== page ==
France just raised the retirement age by two years and people are furious

This a battle which has been going on for months already. The French retirement age is 62, one of the lowest in Europe. Since January, President Macron and Prime Minister Elisabeth Borne have been saying they would push to increase the retirement age to 64 or 65.


With one of the lowest retirement ages in the industrialized world, France also spends more than most other countries on pensions at nearly 14% of economic output, according to the Organization for Economic Cooperation and Development…

“The aim is to balance the accounts without raising taxes or cutting pensions. Various options are on the table, but all include raising the retirement age,” government spokesman Olivier Veran told journalists.

But balancing the accounts is never popular and especially not in France where street protests are an art form. Earlier this month there were nationwide strikes and “largely peaceful” protests of up to a million people.

All of that was prior to today when Prime Minister Borne announced the retirement age would rise to 64. Not only that but the change is being made under Macron’s special constitutional powers without a vote in the National Assembly.

French President Emmanuel Macron will trigger special constitutional powers to enact the proposed pension reform bill, Prime Minister Elisabeth Borne announced Thursday in the National Assembly, which had not yet voted on the proposal.

“We cannot bet on the future of our pensions,” Borne said amid jeers and chants from lawmakers. “This reform is necessary.”

Labor leaders in France called for new demonstrations following Borne’s announcement, and a large crowd of peaceful protesters gathered in Paris’ Place de la Concorde.

“By resorting to [constitutional article] 49.3, the government demonstrates that it does not have a majority to approve the two-year postponement of the legal retirement age,” tweeted Laurent Berger, head of the CFDT, one of the unions leading the protests.


Here’s the scene where Borne made the announcement while some attempted to drown her out.

She eventually did make the announcement by shouting over the protests. It’s reminiscent of Stanford Law School.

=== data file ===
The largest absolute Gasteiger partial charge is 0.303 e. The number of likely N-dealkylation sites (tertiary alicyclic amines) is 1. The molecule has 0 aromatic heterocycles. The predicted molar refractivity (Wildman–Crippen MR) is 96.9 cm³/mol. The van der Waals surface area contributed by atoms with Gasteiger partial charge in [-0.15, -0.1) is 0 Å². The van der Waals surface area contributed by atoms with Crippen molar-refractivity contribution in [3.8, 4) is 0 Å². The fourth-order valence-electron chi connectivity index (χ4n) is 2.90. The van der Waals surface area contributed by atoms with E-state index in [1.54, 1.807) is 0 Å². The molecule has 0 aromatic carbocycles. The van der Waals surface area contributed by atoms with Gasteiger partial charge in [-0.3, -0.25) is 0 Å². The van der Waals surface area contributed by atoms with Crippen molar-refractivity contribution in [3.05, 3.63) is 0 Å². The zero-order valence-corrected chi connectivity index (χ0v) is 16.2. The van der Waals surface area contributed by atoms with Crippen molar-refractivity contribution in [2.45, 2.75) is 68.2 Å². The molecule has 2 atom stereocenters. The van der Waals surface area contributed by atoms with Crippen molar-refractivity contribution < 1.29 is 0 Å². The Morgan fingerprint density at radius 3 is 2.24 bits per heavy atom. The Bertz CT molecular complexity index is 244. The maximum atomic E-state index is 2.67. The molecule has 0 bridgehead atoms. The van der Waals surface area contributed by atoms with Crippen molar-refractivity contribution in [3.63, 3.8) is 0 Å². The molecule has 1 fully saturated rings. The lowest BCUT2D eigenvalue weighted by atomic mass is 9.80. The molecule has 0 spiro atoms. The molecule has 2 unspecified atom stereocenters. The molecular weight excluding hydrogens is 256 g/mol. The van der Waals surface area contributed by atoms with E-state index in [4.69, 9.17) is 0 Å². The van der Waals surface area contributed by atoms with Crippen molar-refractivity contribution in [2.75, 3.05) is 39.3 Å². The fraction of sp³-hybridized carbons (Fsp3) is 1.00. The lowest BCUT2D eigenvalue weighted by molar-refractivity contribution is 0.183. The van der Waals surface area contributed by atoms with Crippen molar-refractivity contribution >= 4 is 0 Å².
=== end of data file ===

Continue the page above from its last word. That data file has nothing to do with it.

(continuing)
In case you’re wondering, Article 49.3 is not some special power adopted during the pandemic, it’s a section of the French constitution which was adopted in 1958. Since then it has been used more than 90 times according to Wikipedia. It sounds like the Assembly could overrule this by voting for a motion of censure but that would also require the resignation of the government and apparently no motion of censure in response to an invocation of 49.3 has ever passed.

The Washington Post points to some of the reasons why this change is not extraordinary compared to France’s neighbors, even if the many don’t like it.


France has a lower minimum retirement age than many of its European neighbors, where laws similar to the one proposed by Macron have prompted less divisive debates. Germany, for instance, is preparing for an increase in the retirement age from 65 to 67, and lawmakers there have faced little public backlash.

This chart created by the Post shows French retirees have the most years in retirement of any European country:

Despite all of this, protesters are outraged and are gathering in the streets.

Fires are being lit and Macron, Borne and others are being burned in effigy.

This looks like the same spot a bit later.


Police eventually arrived to move people out.

But fires have been set elsewhere in the streets.

This is probably just getting started. I’ll update this post later if I see anything significant.

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Jazz Shaw 9:20 AM | April 19, 2024